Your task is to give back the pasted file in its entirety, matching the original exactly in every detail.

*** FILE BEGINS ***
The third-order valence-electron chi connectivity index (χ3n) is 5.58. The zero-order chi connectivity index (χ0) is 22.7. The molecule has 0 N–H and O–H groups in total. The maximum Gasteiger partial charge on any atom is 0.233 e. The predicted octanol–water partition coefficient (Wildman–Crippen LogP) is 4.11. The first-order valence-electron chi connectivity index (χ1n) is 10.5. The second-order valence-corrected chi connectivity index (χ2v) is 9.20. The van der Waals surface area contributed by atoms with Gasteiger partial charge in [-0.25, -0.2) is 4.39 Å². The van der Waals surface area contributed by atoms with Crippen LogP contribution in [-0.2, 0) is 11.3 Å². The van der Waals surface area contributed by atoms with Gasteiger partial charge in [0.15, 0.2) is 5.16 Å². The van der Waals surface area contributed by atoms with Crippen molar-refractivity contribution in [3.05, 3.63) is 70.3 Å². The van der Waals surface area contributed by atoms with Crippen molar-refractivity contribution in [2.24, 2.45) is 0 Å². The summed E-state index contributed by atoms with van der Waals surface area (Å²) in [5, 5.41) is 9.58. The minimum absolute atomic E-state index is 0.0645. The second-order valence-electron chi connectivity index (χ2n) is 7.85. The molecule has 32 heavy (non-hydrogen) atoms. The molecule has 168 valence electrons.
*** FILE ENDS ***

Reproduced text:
The third-order valence-electron chi connectivity index (χ3n) is 5.58. The zero-order chi connectivity index (χ0) is 22.7. The molecule has 0 N–H and O–H groups in total. The maximum Gasteiger partial charge on any atom is 0.233 e. The predicted octanol–water partition coefficient (Wildman–Crippen LogP) is 4.11. The first-order valence-electron chi connectivity index (χ1n) is 10.5. The second-order valence-corrected chi connectivity index (χ2v) is 9.20. The van der Waals surface area contributed by atoms with Gasteiger partial charge in [-0.25, -0.2) is 4.39 Å². The van der Waals surface area contributed by atoms with Crippen LogP contribution in [-0.2, 0) is 11.3 Å². The van der Waals surface area contributed by atoms with Gasteiger partial charge in [0.15, 0.2) is 5.16 Å². The van der Waals surface area contributed by atoms with Crippen molar-refractivity contribution in [3.05, 3.63) is 70.3 Å². The van der Waals surface area contributed by atoms with Crippen molar-refractivity contribution in [2.24, 2.45) is 0 Å². The summed E-state index contributed by atoms with van der Waals surface area (Å²) in [5, 5.41) is 9.58. The minimum absolute atomic E-state index is 0.0645. The second-order valence-electron chi connectivity index (χ2n) is 7.85. The molecule has 32 heavy (non-hydrogen) atoms. The molecule has 168 valence electrons.